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Theater preview: "Kinky Boots" offers an overarching theme of acceptance.

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When Rose Hemingway first told her mother that she'd be appearing in a show called "Kinky Boots," she could tell her mother was skeptical of the musical's name.

"She kind of grimaced," says Hemingway, who plays Lauren in the national touring production coming to town May 30. "I think she was a little concerned."

Luckily for Hemingway, her mother's concern was misplaced. When "Kinky Boots" debuted on Broadway in 2013 it racked up six Tony Awards, including for best musical and best choreography. Now, the touring production is making an eight-show stop at the Altria Theatre.

Inspired by true events, "Kinky Boots" tells the tale of Charlie, a man who suddenly inherits his family's failing shoe company after the death of his father. Determined to save the factory, Charlie comes across a drag queen named Lola and realizes an untapped market: stylish women's boots in men's sizes.

The idea might be crazy enough to work, but with Charlie's drag queen style consultant and blue-collar factory workers at odds, will the company's footwear make it to the Milan runway in time? As they say, you'll have to see for yourself.

"It's just a lot of fun," says Curt Hansen, who stars as Charlie. "It kind of runs the gamut of emotions, and the music is incredible."

The music — as wide-ranging as country, tango and funk — was penned by singer and songwriter Cyndi Lauper, and won a Tony Award for best original score.

"She really did a great job of telling this story through different styles," Hemingway says. "Across the board, I really think that they crafted something that's really special."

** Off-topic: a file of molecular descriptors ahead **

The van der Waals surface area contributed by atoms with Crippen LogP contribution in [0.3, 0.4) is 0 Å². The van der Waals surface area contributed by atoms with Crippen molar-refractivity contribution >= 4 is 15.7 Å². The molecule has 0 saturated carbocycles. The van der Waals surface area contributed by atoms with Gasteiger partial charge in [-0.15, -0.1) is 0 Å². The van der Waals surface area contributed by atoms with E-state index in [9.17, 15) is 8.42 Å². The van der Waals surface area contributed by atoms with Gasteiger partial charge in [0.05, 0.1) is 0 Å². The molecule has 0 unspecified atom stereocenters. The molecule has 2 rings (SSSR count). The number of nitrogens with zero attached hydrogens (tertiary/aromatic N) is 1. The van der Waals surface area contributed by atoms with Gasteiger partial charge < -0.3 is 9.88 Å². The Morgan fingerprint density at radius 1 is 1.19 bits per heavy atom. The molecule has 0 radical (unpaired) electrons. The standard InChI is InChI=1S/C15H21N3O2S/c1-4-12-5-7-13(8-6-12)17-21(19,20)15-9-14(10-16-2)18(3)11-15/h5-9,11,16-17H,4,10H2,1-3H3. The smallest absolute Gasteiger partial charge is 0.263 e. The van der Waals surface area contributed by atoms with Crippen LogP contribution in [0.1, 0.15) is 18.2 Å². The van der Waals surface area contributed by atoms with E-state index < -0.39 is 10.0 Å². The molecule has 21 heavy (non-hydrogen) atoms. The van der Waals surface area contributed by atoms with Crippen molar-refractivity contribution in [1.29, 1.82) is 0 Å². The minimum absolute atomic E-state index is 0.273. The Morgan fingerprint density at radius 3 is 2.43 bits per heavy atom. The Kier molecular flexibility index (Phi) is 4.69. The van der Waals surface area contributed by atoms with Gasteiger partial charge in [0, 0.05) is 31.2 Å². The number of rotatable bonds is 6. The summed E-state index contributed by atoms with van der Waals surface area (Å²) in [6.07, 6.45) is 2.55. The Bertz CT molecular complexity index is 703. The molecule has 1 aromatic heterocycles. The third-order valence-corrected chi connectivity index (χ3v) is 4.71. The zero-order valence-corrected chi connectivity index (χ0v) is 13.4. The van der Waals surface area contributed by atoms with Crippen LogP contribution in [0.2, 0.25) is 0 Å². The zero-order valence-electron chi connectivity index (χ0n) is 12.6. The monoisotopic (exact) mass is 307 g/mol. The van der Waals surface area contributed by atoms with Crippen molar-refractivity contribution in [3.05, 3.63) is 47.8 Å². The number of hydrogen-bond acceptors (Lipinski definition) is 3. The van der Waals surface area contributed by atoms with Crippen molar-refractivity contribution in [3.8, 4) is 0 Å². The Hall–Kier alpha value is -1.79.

Hemingway plays Lauren, a factory worker who stresses the need for Charlie to figure out a way to save the company.

"She kind of gives Charlie the idea that he needs to find a niche market," Hemingway says. "About halfway through the first act, I start to realize that I have feelings for him."

As ludicrous as the plot might sound, Hemingway says the show has heart and a moral for audiences.

"It's silly and fun for sure, but I think people are shocked to realize that it has a deeper message," Hemingway says. "The overarching theme in this is one of acceptance and to be yourself."

While the iconic, red glittery boots used in promo shots appear in the musical, they aren't the only pair on stage.

"Every performer has their own specially made boots," Hansen says. "It's funny when a swing or an understudy who doesn't go on every night comes out. [It's always] a completely different boot than I've ever seen before."

With eight performances a week —and appearing onstage nearly the entire show — Hansen says that he's given up drinking for the tour and taken up being vegan. Most nights, he heads straight to the hotel room after the show.

"I'm basically living like a nun," he says. "That's actually the most challenging part, the upkeep and trying to stay healthy. Probably the most challenging thing is allergies, especially this time of year."

As far as receiving odd looks for the show's title, Hansen says he's had his fair share.

"[People] just do double-takes, but then they don't ask follow up questions," he says with a laugh. "They just get a little nervous."

Recently, Hansen went on a road trip with two cast members and got a flat tire in Arizona. At a car repair shop in the middle of the night, someone asked what they did. One man was a little too interested.

"That's when I should just say I'm in accounting," he says, "not a show called 'Kinky Boots.'" S

"Kinky Boots" plays May 30-June 4 at the Altria Theatre, 6 N. Laurel St. For information, visit altriatheatre.com.

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